Why Cuba’s Political System Must Change

By Repatriado

Photo: Juan Suarez

HAVANA TIMES — I’ve just got in from shopping. A cabbage cost 20 pesos, 4 mangoes 32, 2 bunches of lettuce 14, 5 pounds of pork steak 250. I bought 4 wall screws, 100 pesos, a quarter of a gallon of oil-based paint, 200. I bought fish from a neighbor who is entitled to it because she is diabetic, 12 pounds of skinny mackerels with head and guts, 288 pesos. I’ve spent 904 pesos in half a morning, more than double the 415 pesos my son’s teacher earns in a month.

It’s hard for me to understand how a large part of the Cuban population don’t want a political change on the island, they prefer changes in economic management which improve their material conditions instead. That’s a fact, just like them being wrong is a fact, a fact which greatly saddens me.

Why do I believe they want what they want?:

  • Widespread ignorance of any other system that isn’t Castrismo. Changing it doesn’t just mean changing the government, it means changing everything they have become accustomed to and that is frightening.
  • Eliminating private enterprise in the economy and limiting creativity to strict ideological restraints in civil society has led to a passive society which waits to be told what they should do, when and how.
  • The system’s media monopoly, including education and culture, have insisted on the apparent and not-so-apparent horrors of capitalism for decades, comparing them to Castrismo’s apparent and not-so-apparent achievements.
  • The false idea that universal education and healthcare systems will disappear along with Castrismo, as if they don’t exist anywhere else in the world.
  • Tribal nationalism. Any small opposition group which manages to say something is immediately linked to alleged evil interests abroad, thereby legitimizing their repression.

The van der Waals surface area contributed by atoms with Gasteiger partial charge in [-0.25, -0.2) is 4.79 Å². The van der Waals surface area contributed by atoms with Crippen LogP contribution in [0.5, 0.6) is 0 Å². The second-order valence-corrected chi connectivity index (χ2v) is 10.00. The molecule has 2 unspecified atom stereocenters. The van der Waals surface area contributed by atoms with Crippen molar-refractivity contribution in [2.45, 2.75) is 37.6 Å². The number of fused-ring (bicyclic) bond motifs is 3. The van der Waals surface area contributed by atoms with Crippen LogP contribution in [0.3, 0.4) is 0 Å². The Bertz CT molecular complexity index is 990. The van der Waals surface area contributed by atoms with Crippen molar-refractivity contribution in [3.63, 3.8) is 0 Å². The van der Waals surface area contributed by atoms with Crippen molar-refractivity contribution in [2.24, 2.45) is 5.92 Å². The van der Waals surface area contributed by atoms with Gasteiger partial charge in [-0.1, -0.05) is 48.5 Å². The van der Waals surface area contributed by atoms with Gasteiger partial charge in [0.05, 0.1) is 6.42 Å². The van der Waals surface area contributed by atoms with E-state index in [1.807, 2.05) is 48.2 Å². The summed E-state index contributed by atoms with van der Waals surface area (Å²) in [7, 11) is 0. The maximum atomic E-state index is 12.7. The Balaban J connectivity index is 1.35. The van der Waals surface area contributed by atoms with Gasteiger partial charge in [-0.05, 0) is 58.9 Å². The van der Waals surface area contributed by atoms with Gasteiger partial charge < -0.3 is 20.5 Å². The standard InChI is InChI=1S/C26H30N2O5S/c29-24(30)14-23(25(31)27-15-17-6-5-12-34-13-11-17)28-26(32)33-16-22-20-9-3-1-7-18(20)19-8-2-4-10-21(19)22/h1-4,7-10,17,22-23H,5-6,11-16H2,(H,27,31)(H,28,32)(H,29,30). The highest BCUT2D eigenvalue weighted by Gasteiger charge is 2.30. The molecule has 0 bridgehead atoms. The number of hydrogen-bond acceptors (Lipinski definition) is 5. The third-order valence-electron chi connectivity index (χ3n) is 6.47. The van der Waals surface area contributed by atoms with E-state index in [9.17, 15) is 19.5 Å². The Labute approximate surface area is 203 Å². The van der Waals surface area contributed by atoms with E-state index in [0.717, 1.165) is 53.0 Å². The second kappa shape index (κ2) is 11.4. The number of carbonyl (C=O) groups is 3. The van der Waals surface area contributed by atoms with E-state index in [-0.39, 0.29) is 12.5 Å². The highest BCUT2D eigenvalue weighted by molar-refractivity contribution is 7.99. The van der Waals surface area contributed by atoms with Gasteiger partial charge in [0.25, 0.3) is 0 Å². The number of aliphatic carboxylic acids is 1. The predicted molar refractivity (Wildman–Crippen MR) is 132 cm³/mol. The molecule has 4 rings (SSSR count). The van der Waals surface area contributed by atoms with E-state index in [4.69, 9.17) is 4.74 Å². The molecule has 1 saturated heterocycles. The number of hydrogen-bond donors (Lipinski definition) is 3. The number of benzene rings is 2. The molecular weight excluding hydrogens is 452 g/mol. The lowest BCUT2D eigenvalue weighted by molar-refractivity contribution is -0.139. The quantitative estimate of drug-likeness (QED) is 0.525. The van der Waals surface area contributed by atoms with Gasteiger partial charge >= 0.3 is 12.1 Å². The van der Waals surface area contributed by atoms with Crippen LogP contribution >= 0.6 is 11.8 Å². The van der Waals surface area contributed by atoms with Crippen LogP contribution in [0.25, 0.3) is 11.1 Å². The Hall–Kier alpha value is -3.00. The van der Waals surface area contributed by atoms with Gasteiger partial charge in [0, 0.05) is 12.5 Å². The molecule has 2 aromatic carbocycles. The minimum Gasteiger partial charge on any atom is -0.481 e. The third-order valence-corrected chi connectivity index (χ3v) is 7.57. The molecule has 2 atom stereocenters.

• A conceptual mish-mash of national, state, patriotic affairs and Communist ideology which the government has taken on.
  • No freedom of association, speech, access to the media, or residency in and outside the island, thereby preventing ideas from being born and developed.
  • The ironic effect of dissident movements which don’t manage to win over popular support when they want to tell their truth to a population educated in ideological intolerance.
  • The displacement of rational thought, closure to analyses which would lead to them inevitably recognizing themselves to be powerless and helpless in the face of a totalitarian state.
  • No private property. In reality, whoever owns the law, repressive forces and media, owns everything else. It would be painful, but if nobody bats an eyelid or protests if tomorrow the economy returns to 100% State and the purchase and sale of homes or cars was forbidden again.

Why I think they are wrong:

  • Centralized planning of the economy has failed. They depend on an external benefactor and whenever they disappear, this leads to crisis.
  • Any economic improvement is sporadic without a market economy, improvements will depend on political circumstances and not on the rational distribution of resources. Any progress can soon enough be a setback.
  • As the government doesn’t have an opposition or public scrutiny, the ruling elite doesn’t have the incentive it needs to do anything more than what it needs to at that moment in time. Occasionally, their needs coincide with the people’s needs and results are positive, but this is rare, hence many government actions are unexplainable and unpredictable for Cuban citizens.
  • The need for democracy isn’t an aesthetic matter, it’s the only way that institutional counterweights can be made to ensure freedom.
  • In Castrismo, only the helpless without an opinion survive, the truth is that this is what the ruling class want to see, sustained by an army of obliging bureaucrats.
  • Differences in class are mainly expressed by differences in power and influence, and these are becoming the financial differences of a class linked to political or military figures, who own profitable private businesses in Cuba or invest capital from “unknown” sources abroad.

Its suicide to continue on at the expense of this caste’s interests, something inherently wrong must be taking place within this “socialism” if the daughter of a ruling general and ex-minister runs  a daycare center for the “jet set” which costs 1920 pesos per month, while my son’s teacher only earns 415 pesos.